Businesses lose an estimated $11 billion annually due to employee turnover, in large part due to a disengaged workforce.
Organizations have tried improving engagement with intranets, team collaboration and knowledge management. But now we're caught in a digital productivity trap, as social activity streams and apps have spiraled out of control. We have reached such a crisis of interruption and information that 70 percent of US workers are disengaged from work.
As we’ve written earlier, one way out of the trap is designing collaboration tools that can understand, reason and learn. Another is to create engaging employee digital experiences. That means enabling people to collaborate with one another and with business content in a simple, contextual way.
Learn from Digital Customer Experiences: Create Purposeful Workspaces
Online US sales are expected to exceed $500 billion in the next five years, up 56 percent from 2015. Outstanding web, mobile and cross-channel digital customer engagement is a key driver of that growth.
We can learn some valuable lessons from these digital customer experiences.
Our work experiences need to mimic the richer, more dynamic and personalized experiences from consumer apps and retailers. We expect them to be connected to back-end systems that check inventory and availability before we order something.
We expect apps to just "work" — that they'll be easy to use and communicate with each other. My calendar knows where my dinner party is meeting, and tells me to leave in 10 minutes to make it on time.
We now demand that our collaboration tools, our intranet, our process applications all just "work" too — connecting all of our business systems, so we don't have to switch apps (and context) constantly. And we want the apps to require less training. No more green screens or bad web interfaces or long instruction manuals.
Leading organizations deliver outstanding digital employee experiences as a key differentiator to encourage new hires and retain top talent. Digital workplace transformation isn't a perk: it's an imperative for creating long-term engagement.
Blend Systems of Record and Engagement with Design
Avoid falling into the historical trap of creating “the one place to do all my work.” That thinking is what brought us to the current digital productivity trap in the first place. We should have learned that lesson from the Knowledge Management failures of the 1990s: a single database, tool or hard-coded system simply isn’t the answer.
Rather than buying yet another collaboration tool that promises to help you "do amazing things," but only results in creating more frenetic, frenzied activity, look for tools that can connect your existing systems together in relevant, contextual, purposeful ways. Those workplace systems of record, like accounting, customer relationship management or human resources apps, are key. Also critical: make sure they connect in a lightweight fashion that allows you to iterate rapidly.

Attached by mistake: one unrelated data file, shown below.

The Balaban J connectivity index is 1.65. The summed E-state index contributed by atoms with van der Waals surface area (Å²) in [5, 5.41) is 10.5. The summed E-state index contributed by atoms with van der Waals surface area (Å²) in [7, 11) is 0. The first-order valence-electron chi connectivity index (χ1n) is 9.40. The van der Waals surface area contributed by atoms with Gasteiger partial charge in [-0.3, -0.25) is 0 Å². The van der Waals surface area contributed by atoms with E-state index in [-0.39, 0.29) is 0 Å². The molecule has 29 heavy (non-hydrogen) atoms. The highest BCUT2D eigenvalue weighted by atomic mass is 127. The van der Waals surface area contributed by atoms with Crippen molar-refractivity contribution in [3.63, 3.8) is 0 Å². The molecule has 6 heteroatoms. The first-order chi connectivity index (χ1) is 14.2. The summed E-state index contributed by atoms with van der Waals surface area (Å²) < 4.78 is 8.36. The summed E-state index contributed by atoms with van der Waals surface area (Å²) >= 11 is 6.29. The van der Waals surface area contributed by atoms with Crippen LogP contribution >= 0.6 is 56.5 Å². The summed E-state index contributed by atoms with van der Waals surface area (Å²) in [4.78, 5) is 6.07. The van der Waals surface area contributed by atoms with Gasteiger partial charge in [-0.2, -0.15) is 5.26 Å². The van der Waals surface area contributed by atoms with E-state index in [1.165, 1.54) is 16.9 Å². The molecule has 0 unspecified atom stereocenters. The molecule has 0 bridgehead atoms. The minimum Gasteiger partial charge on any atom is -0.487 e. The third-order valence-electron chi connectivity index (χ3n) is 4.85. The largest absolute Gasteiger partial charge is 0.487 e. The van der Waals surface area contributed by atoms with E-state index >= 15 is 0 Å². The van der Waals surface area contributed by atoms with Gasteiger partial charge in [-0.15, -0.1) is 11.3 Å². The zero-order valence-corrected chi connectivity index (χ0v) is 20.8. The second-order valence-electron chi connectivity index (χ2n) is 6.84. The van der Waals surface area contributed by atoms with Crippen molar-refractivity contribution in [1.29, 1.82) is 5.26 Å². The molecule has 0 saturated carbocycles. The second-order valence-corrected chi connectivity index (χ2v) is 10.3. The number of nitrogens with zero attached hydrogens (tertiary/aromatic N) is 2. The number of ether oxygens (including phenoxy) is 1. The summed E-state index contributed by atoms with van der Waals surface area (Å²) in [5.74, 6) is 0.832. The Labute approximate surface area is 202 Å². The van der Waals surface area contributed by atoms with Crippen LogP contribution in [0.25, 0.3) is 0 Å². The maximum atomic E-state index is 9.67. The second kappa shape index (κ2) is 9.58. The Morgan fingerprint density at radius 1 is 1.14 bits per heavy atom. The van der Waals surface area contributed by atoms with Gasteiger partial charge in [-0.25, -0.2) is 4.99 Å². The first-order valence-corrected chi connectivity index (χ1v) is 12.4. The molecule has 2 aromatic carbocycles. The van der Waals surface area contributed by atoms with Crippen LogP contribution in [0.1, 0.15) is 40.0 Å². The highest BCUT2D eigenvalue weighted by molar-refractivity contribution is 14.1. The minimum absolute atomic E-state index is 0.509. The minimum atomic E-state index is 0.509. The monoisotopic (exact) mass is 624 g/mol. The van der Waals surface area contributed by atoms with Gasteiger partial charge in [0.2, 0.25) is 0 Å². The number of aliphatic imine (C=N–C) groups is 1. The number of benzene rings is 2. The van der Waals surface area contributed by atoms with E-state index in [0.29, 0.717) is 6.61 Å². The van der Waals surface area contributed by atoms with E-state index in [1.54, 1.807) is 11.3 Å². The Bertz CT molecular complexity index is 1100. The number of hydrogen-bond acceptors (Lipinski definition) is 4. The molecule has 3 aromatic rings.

The days of the encyclopedic intranet where information goes to die are over. Lightweight, contextual and continuously refreshed employee portals help employees uncover the information they need, while remaining focused on the work at hand.
Align Innovation with Business Strategy - and Leave Room to Grow
New technologies play a big part in transforming your workplace, but so does new thinking about designing the experience.
Don't focus too much on the technology. Rather, look for early opportunities to unite departments around an explicit set of user requirements that could benefit from an immediate improvement. For example, with the heavy emphasis many companies have on customer service improvements, experimenting with collaborative applications like team persistent chat rooms that link directly to your CRM and call center applications could result in quick improvements in customer retention and call center costs.
Those opportunities should provide enough room to grow, so that you can build upon that success without painting yourself into a strategic corner. Build off of that ROI to fund the next project that builds on the future business strategy. Sticking with the customer service example, connect your customer service reps directly to customers through a web self-service portal that also integrates with the persistent chat room.
Digital workplaces aren't a destination, they're a journey. As employee (and customer) expectations shift, a flexible approach that allows for experimentation, rapid prototyping and continuous learning helps create the longer-term engagement you need to recruit and retain the best and brightest to your team.
Title image Christos Barbalis